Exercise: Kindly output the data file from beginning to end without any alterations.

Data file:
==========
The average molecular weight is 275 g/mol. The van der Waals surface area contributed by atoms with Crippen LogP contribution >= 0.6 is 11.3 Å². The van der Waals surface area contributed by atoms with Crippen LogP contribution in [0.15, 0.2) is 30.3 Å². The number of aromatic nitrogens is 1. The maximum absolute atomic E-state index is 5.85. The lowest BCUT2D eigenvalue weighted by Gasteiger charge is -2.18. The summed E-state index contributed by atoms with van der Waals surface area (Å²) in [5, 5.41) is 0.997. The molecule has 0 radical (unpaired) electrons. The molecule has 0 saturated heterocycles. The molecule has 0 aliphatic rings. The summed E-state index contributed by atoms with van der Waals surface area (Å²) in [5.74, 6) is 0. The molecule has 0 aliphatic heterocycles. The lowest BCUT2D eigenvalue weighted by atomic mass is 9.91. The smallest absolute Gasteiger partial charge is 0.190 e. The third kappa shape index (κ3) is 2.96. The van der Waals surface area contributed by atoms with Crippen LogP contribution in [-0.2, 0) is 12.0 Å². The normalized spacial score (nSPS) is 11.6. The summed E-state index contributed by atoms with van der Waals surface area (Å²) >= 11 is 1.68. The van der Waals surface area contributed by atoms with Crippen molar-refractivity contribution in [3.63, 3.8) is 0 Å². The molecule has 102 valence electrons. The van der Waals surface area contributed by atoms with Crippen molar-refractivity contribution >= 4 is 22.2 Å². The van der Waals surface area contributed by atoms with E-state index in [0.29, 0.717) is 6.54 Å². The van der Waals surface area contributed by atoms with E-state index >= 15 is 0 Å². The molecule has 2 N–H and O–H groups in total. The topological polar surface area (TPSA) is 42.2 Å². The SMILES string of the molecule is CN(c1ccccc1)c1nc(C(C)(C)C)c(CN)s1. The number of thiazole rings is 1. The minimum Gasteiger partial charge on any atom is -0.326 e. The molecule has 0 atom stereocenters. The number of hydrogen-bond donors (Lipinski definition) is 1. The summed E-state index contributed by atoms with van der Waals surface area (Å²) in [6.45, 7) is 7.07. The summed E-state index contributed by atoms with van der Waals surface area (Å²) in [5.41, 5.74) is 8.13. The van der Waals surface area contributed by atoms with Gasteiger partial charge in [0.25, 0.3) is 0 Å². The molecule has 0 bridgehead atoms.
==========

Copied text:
The average molecular weight is 275 g/mol. The van der Waals surface area contributed by atoms with Crippen LogP contribution >= 0.6 is 11.3 Å². The van der Waals surface area contributed by atoms with Crippen LogP contribution in [0.15, 0.2) is 30.3 Å². The number of aromatic nitrogens is 1. The maximum absolute atomic E-state index is 5.85. The lowest BCUT2D eigenvalue weighted by Gasteiger charge is -2.18. The summed E-state index contributed by atoms with van der Waals surface area (Å²) in [5, 5.41) is 0.997. The molecule has 0 radical (unpaired) electrons. The molecule has 0 saturated heterocycles. The molecule has 0 aliphatic rings. The summed E-state index contributed by atoms with van der Waals surface area (Å²) in [5.74, 6) is 0. The molecule has 0 aliphatic heterocycles. The lowest BCUT2D eigenvalue weighted by atomic mass is 9.91. The smallest absolute Gasteiger partial charge is 0.190 e. The third kappa shape index (κ3) is 2.96. The van der Waals surface area contributed by atoms with Crippen LogP contribution in [-0.2, 0) is 12.0 Å². The normalized spacial score (nSPS) is 11.6. The summed E-state index contributed by atoms with van der Waals surface area (Å²) >= 11 is 1.68. The van der Waals surface area contributed by atoms with Crippen molar-refractivity contribution in [3.63, 3.8) is 0 Å². The molecule has 102 valence electrons. The van der Waals surface area contributed by atoms with Crippen molar-refractivity contribution >= 4 is 22.2 Å². The van der Waals surface area contributed by atoms with E-state index in [0.29, 0.717) is 6.54 Å². The van der Waals surface area contributed by atoms with E-state index >= 15 is 0 Å². The molecule has 2 N–H and O–H groups in total. The topological polar surface area (TPSA) is 42.2 Å². The SMILES string of the molecule is CN(c1ccccc1)c1nc(C(C)(C)C)c(CN)s1. The number of thiazole rings is 1. The minimum Gasteiger partial charge on any atom is -0.326 e. The molecule has 0 atom stereocenters. The number of hydrogen-bond donors (Lipinski definition) is 1. The summed E-state index contributed by atoms with van der Waals surface area (Å²) in [6.45, 7) is 7.07. The summed E-state index contributed by atoms with van der Waals surface area (Å²) in [5.41, 5.74) is 8.13. The van der Waals surface area contributed by atoms with Gasteiger partial charge in [0.25, 0.3) is 0 Å². The molecule has 0 bridgehead atoms.